One of the most intriguing parts of the Consensus Big Board project is the ability to see which players, across 40 or more different big boards, draw the most disagreement.
We can figure out which players have polarized analysts the most by comparing their rankings across all boards. It’s important to take into account that a small difference in ranking at the top of a board is more meaningful than a larger difference further down in the draft; if one analyst has a player ranked third and the other has that player ranked tenth, that’s bigger than if they disagree on a player ranked 75th by one and 90th by another.
So, after adjusting for general rank, we can find the most polarizing players in the draft. These players are often those with character concerns, medical red flags or a unique distribution of skills — extremely good at one trait and poor at another.
Over the years, this has given us a good indication of which prospects are “boom or bust,” where the risk is high but the reward can be extraordinary. Other times, it’s a disagreement on positional value or a small-school player that not every evaluator is fully aware of.
When the Consensus Big Board is published, player variance scores will be published alongside them. A 100 is average, while higher variance scores indicate more disagreement and lower scores indicate less disagreement.
So, who are the most polarizing prospects in the draft?
|206||Tarvarius Moore||Southern Mississippi||S||186.1|
|61||Jessie Bates III||Wake Forest||S||151.0|
|81||Tim Settle||Virginia Tech||DT||128.1|
|197||Skai Moore||South Carolina||LB||127.9|
|244||Christian Campbell||Penn State||CB||127.9|
|222||Jeremy Reaves||South Alabama||S||127.3|
|28||Leighton Vander Esch||Boise State||LB||121.8|
|58||Mason Rudolph||Oklahoma State||QB||118.6|
That Josh Allen leads the list is not remotely surprising. He’s been the topic of conversation among draft analysts and his combination of elite physical traits along with subpar college performance make him a topic of contention in the draft community.
Allen is the most polarizing prospect that the Consensus Big Board project has ever had. Johnny Manziel, Teddy Bridgewater, Jadeveon Clowney, Jaylon Smith, Randy Gregory and Myles Jack were all polarizing for one reason or another, but none have approached the level of disagreement that Josh Allen has drawn.
Allen’s been ranked as the number one prospect by two boards and as a prospect not even worthy of the top 150 by a few more. He also holds ranks nearly everywhere in between — 5th, 7th, 9th, 12th, 17th, 24th, 27th, 29th, 30th, 34th, 35th, 40th, 44th, 45th, 46th, 48th, 54th, 63rd, 68th, 70th, 89th, 90th, 104th, 106th, 115th, 150th, 179th and outside the top 200.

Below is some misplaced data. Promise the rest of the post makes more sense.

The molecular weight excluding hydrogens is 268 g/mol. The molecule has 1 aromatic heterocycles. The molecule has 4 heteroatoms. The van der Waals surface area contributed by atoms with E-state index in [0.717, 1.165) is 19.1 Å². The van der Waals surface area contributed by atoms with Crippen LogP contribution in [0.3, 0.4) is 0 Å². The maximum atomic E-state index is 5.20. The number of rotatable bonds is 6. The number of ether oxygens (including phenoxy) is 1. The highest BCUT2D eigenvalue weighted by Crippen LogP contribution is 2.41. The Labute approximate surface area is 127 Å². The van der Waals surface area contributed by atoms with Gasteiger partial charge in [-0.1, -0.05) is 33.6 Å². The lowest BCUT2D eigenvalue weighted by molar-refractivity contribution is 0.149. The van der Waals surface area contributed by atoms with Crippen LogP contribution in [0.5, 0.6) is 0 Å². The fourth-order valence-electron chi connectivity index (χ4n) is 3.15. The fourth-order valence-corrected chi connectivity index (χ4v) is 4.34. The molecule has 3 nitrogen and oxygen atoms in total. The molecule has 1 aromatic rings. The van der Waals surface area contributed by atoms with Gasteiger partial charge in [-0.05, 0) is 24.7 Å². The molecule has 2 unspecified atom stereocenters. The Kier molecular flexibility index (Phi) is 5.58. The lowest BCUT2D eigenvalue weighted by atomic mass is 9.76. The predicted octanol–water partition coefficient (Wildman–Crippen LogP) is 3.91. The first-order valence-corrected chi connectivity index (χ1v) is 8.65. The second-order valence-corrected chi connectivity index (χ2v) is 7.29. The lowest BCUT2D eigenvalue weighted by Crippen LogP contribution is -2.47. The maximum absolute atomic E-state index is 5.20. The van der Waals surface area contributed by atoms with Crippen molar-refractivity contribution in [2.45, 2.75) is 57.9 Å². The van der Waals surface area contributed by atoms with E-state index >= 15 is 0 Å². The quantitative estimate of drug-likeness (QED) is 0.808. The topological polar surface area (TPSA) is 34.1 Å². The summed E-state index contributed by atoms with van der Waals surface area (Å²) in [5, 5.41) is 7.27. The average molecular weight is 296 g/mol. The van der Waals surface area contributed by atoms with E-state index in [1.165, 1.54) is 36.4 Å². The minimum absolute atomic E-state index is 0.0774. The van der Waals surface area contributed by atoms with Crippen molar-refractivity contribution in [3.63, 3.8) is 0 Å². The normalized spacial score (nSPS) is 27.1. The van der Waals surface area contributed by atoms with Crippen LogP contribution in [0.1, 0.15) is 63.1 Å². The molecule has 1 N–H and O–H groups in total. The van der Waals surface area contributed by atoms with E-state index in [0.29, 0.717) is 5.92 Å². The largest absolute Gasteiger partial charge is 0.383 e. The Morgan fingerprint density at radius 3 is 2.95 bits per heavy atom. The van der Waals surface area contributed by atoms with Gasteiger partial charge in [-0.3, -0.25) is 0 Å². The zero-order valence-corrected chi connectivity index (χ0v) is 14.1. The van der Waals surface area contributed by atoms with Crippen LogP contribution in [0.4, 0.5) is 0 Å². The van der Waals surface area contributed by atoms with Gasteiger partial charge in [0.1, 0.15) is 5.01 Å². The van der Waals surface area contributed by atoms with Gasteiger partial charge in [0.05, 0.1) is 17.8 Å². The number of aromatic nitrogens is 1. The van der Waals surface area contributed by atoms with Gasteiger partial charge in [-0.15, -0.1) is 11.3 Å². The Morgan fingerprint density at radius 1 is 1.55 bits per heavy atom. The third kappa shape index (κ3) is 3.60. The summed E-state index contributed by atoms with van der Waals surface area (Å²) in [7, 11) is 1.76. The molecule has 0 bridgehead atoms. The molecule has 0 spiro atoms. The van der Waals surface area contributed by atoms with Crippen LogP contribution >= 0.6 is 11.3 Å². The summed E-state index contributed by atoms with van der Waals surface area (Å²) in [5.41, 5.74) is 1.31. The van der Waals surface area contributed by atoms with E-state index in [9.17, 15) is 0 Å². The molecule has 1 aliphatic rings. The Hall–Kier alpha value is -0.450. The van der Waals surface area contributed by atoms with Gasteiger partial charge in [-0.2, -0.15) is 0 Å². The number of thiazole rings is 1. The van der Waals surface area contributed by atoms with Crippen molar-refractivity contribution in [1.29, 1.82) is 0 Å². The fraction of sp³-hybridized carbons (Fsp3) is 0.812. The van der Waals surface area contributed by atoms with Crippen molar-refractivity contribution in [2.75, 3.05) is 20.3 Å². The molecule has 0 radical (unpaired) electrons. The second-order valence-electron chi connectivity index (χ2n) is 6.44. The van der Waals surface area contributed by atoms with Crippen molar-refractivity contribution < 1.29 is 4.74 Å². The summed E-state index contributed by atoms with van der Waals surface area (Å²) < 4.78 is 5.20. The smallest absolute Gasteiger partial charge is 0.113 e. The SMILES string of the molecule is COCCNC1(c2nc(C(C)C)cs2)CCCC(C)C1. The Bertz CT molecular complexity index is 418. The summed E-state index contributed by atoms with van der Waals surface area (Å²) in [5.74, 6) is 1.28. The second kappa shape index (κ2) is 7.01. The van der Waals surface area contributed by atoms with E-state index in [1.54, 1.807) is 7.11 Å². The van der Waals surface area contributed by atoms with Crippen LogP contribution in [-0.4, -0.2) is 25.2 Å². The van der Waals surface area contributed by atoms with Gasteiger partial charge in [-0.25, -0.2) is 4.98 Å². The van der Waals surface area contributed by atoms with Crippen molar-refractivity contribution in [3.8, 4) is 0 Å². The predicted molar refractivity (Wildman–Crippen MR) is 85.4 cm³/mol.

After Allen is a surprising prospect — Tarvarius Moore from Southern Mississippi. He hasn’t had nearly the discussion, and the reason could be that he’s a “consensus” 206th-ranked prospect. Like Allen, Moore has also drawn a completely level of disagreement from evaluators than we’ve seen from other prospects in years past.
He wasn’t invited to the Combine, and therefore hasn’t had the exposure that other safeties from small schools typically get. The analysts that do rank him put him between 80th and 120th with a few outside of that range. Otherwise, boards as large as 400 players don’t have him ranked at all.
He’s an incredible athlete, and he’s been described favorably in terms of on-field traits, too. Dane Brugler ultimately praises him in his draft guide, saying Moore “posted head-turning numbers at the team’s pro day, which reflect his on-field athleticism and range, flashing fast angles and pursuit speed to chase down ballcarriers. Moore looks to tune up his target, but has room to tidy up his fundamentals in run support. Overall, Moore has yet to play his best football and with added discipline, he has the athletic skills and natural instincts to make his mark in a starting secondary, projecting best as a nickel defender.”
After that, we have our share of elite athletes with some technical question marks (Kolton Miller, Brian O’Neill, Leighton Vander Esch, Uchenna Nwosu and Donte Jackson), players that might have difficulty translating their incredible college production into NFL play (Mason Rudolph, Harrison Phillips), players whose positional value might be in question (Michael Dickson, James Daniels) and others.
It should be fascinating tracking how these players eventually perform in the NFL and what that might mean for the art of evaluation.